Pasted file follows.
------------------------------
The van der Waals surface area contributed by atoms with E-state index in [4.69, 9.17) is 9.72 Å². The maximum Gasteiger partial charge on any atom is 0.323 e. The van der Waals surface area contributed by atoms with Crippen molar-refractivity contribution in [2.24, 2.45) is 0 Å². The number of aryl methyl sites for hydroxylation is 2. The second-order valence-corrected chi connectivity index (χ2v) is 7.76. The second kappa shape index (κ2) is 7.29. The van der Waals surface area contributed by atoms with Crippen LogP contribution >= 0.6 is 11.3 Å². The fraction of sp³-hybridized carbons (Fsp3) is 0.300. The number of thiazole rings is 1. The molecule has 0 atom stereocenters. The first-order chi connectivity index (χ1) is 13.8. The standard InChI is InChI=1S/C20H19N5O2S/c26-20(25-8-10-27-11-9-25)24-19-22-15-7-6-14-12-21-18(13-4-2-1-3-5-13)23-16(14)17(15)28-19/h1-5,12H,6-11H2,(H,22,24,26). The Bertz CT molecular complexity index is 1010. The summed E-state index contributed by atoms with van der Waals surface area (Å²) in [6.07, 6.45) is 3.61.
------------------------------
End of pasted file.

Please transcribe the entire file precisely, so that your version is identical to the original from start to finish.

The van der Waals surface area contributed by atoms with E-state index in [4.69, 9.17) is 9.72 Å². The maximum Gasteiger partial charge on any atom is 0.323 e. The van der Waals surface area contributed by atoms with Crippen molar-refractivity contribution in [2.24, 2.45) is 0 Å². The number of aryl methyl sites for hydroxylation is 2. The second-order valence-corrected chi connectivity index (χ2v) is 7.76. The second kappa shape index (κ2) is 7.29. The van der Waals surface area contributed by atoms with Crippen LogP contribution >= 0.6 is 11.3 Å². The fraction of sp³-hybridized carbons (Fsp3) is 0.300. The number of thiazole rings is 1. The molecule has 0 atom stereocenters. The first-order chi connectivity index (χ1) is 13.8. The standard InChI is InChI=1S/C20H19N5O2S/c26-20(25-8-10-27-11-9-25)24-19-22-15-7-6-14-12-21-18(13-4-2-1-3-5-13)23-16(14)17(15)28-19/h1-5,12H,6-11H2,(H,22,24,26). The Bertz CT molecular complexity index is 1010. The summed E-state index contributed by atoms with van der Waals surface area (Å²) in [6.07, 6.45) is 3.61.